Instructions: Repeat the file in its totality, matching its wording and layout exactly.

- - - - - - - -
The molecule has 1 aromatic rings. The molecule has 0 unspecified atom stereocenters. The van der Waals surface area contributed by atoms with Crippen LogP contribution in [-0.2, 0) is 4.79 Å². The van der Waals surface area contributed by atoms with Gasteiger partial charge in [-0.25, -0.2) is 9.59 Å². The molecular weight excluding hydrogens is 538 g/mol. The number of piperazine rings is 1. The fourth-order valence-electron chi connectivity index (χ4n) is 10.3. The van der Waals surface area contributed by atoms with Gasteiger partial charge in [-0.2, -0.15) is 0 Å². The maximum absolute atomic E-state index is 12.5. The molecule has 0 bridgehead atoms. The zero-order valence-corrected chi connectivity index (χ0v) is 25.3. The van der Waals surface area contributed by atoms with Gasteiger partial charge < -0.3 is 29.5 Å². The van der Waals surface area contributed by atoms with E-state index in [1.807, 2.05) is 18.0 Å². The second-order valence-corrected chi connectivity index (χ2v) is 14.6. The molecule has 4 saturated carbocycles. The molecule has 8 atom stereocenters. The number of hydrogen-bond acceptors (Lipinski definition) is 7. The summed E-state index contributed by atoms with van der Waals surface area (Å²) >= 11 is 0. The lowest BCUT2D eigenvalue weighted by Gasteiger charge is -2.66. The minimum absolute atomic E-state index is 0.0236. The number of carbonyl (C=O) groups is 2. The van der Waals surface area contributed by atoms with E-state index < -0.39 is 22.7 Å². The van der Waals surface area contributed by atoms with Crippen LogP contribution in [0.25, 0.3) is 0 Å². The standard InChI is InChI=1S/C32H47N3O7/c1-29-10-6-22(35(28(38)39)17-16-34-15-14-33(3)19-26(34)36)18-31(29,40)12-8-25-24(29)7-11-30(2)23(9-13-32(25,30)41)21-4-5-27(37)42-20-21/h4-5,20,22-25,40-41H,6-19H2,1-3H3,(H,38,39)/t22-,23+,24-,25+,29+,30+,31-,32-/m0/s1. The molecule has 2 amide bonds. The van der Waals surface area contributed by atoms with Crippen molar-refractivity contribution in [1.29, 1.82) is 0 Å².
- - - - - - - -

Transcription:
The molecule has 1 aromatic rings. The molecule has 0 unspecified atom stereocenters. The van der Waals surface area contributed by atoms with Crippen LogP contribution in [-0.2, 0) is 4.79 Å². The van der Waals surface area contributed by atoms with Gasteiger partial charge in [-0.25, -0.2) is 9.59 Å². The molecular weight excluding hydrogens is 538 g/mol. The number of piperazine rings is 1. The fourth-order valence-electron chi connectivity index (χ4n) is 10.3. The van der Waals surface area contributed by atoms with Gasteiger partial charge in [-0.2, -0.15) is 0 Å². The maximum absolute atomic E-state index is 12.5. The molecule has 0 bridgehead atoms. The zero-order valence-corrected chi connectivity index (χ0v) is 25.3. The van der Waals surface area contributed by atoms with Gasteiger partial charge < -0.3 is 29.5 Å². The van der Waals surface area contributed by atoms with E-state index in [1.807, 2.05) is 18.0 Å². The second-order valence-corrected chi connectivity index (χ2v) is 14.6. The molecule has 4 saturated carbocycles. The molecule has 8 atom stereocenters. The number of hydrogen-bond acceptors (Lipinski definition) is 7. The summed E-state index contributed by atoms with van der Waals surface area (Å²) >= 11 is 0. The lowest BCUT2D eigenvalue weighted by Gasteiger charge is -2.66. The minimum absolute atomic E-state index is 0.0236. The number of carbonyl (C=O) groups is 2. The van der Waals surface area contributed by atoms with E-state index < -0.39 is 22.7 Å². The van der Waals surface area contributed by atoms with Crippen LogP contribution in [0.25, 0.3) is 0 Å². The standard InChI is InChI=1S/C32H47N3O7/c1-29-10-6-22(35(28(38)39)17-16-34-15-14-33(3)19-26(34)36)18-31(29,40)12-8-25-24(29)7-11-30(2)23(9-13-32(25,30)41)21-4-5-27(37)42-20-21/h4-5,20,22-25,40-41H,6-19H2,1-3H3,(H,38,39)/t22-,23+,24-,25+,29+,30+,31-,32-/m0/s1. The molecule has 2 amide bonds. The van der Waals surface area contributed by atoms with Crippen molar-refractivity contribution in [1.29, 1.82) is 0 Å².